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Fatwas and tragedies..in the Moroccan blogs

Last week was a very active one in the Moroccan blogosphere and e-debats went on about different subjects, and very interesting ones. The Moroccan bloggers talked, among other subjects, about the hajj’s latest tragedy. They also discussed the recent Fatwa about the necessity of wearing underwears while.. making love!

The online Freedom..!

Following the wave of censorship that occurred lately in China affecting journalists bloggers, IBAHRINE writes about either or not the Internet companies need to be regulated to ensure they respect free expression. The author of A Meta Blog on Arab blogs thinks that there's a surface appeal to this proposal, and that the idea is impractical.

Which members of Congress does Reporters Without Borders propose to approach? The ones who might cause the technology execs to listen — in a Washington utterly dominated by people who favor business’ desires over just about all else — are the least likely to get involved. I doubt that Cisco's John Chambers, whose company is one of the primary enablers of censorship, would offer more than a tiny bit of lip service if, say, Zoe Lofgren (a Democrat who represents San Jose, Cisco's home town, in Congress) raised this issue.

IBAHRINE says that the very notion of governments telling companies how they must behave on matters of speech is worrisome in the first place.

The U.S. government is growing visibly hostile to the First Amendment even today, and America is heading in the wrong direction on free speech in a general way. Maybe we should tend to our own backyard before we tell our neighbor how to weed his garden.

Mena's tragedy

As I expected, many bloggers posted last week about the crush that happened during the stoning ritual on the last day of the Hajj and killed hundreds of pilgrims.

DB gave his post the title “362” referring to the number of dead in that tragedy. And he wondered if everybody had to do it the same time(French), since it's simply not feasible.

Karim says in a short but angry post about the tragedy, that it's another proof which shows that – what he calls- the third world countries are not evolving the right way(French).

Fatwas..here we go again!

Sonia posted last week about a fatwa that considers making love naked a sin(French).

Honestly, I think it's a stupid fatwa..a ridiculous and a useless one.

Sonia says that the Muslem thinkers have to focus on more important issues instead of loosing their time (French) and energy discussing such ridiculous details.

Reda was confused when he heard about the fatwa asking married couple to make love with their underwears. And he wonders in his post if those Islamic preachers have nothing better to do(French).

Reda was more amazed when he learned that there was another fatwa by the late Ayatollah Khomeini , himself, authorizing transexuals to change their sex(French)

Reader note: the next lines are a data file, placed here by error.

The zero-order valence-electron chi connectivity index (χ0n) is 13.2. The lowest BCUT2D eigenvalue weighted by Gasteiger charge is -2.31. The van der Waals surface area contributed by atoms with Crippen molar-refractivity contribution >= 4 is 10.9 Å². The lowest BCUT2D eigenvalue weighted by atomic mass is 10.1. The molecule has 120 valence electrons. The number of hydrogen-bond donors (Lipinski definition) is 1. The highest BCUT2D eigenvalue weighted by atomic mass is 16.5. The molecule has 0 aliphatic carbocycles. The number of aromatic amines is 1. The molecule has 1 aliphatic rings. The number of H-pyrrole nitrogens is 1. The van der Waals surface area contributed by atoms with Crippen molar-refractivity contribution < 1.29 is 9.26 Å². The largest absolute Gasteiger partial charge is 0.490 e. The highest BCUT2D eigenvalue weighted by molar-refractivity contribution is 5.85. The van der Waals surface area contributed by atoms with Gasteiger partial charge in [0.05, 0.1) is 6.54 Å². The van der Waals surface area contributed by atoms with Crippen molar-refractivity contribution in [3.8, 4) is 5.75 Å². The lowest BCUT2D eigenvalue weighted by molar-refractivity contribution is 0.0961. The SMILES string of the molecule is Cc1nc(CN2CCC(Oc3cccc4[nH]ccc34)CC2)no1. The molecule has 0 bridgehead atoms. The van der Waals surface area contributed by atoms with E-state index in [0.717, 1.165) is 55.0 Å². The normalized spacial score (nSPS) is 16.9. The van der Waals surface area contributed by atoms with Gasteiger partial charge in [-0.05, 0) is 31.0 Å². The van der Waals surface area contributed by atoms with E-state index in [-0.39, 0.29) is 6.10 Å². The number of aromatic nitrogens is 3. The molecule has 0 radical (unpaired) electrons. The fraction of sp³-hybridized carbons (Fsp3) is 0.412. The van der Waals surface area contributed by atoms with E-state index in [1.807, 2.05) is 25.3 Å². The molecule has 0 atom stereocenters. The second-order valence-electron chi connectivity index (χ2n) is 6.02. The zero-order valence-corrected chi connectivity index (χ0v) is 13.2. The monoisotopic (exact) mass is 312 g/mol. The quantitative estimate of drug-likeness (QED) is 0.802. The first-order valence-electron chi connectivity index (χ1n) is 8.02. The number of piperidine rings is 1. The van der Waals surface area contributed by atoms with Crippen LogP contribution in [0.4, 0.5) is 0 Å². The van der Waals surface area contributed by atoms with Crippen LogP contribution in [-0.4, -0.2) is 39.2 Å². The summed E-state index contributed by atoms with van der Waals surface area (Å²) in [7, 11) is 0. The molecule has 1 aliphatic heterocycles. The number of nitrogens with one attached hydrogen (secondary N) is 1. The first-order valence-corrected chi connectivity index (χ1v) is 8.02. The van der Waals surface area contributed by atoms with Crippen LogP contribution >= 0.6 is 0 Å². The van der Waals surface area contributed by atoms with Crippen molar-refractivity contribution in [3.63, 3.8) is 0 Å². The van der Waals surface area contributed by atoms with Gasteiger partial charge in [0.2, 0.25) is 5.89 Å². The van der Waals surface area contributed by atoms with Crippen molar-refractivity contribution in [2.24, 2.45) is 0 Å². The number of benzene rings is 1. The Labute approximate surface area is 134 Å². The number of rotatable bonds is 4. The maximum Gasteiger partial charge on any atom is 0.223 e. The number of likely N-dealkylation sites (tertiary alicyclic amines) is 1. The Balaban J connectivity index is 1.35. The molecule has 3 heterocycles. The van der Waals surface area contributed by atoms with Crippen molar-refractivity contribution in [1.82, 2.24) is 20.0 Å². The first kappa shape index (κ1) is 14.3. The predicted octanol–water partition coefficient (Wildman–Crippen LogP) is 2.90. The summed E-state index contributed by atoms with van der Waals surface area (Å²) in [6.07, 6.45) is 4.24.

Larbi posted about the iranian fatwa and as usual , it was interesting to go through the comments to his post (French). Of course, the e-debat didn't focus on the main subject posted by Larbi, and the comments went on a virtual trial of fatwas but what was really interesting is the fact that Larbi‘s blog Comme une bouteille jetee a la mer ! became , for some days, a real space for exchanging ideas and different opinions about Islam.
Bravo Larbi and one thumb up!

Coup de coeur

a to z blogging (French) is a very special blog, and its author posts about ideas that can make the blogs look happier. He explains with details how to use this or that command .He even gives more precisions when he answers the comments. I visit this blog very often and it's really a big source of informations for me.
You may want to give it a look, u'll like it.

Ma vie est un peu celle des autres (French) is that kind of blog you feel good when u read its posts.
You always end up smiling, and sometimes you want to read the post-stories more and more. Selwa, and don't even call her Seloua, writes in a “sweet” way and funny too.
She even interacts with her readers by asking them questions and involving them in her posts. Ma vie est un peu celle des autre means My life is also other's life, in a way.

That’s it for this week. See you next Wednesday, Inshallah;)

1 comment

  • […] Keeping Clothes on in Morocco: Farah Kinani looks at the reactions of Moroccan bloggers to a recent fatwa prohibiting nude sex by Egyptian scholar, Dr Rashad Khalil. Smoke Free Kurdistan: Deborah Ann Dilley is back with a thorough summary of Kurdish blogs including one post about a completely cigarette-free Kurdish village. Sad State of Bolivian Soccer: Bolivia wasn’t even close to qualifying for this year’s World Cup, but as Eduardo Avila reveals, the lack of wins isn’t keeping Bolivians from starting fan blogs. […]

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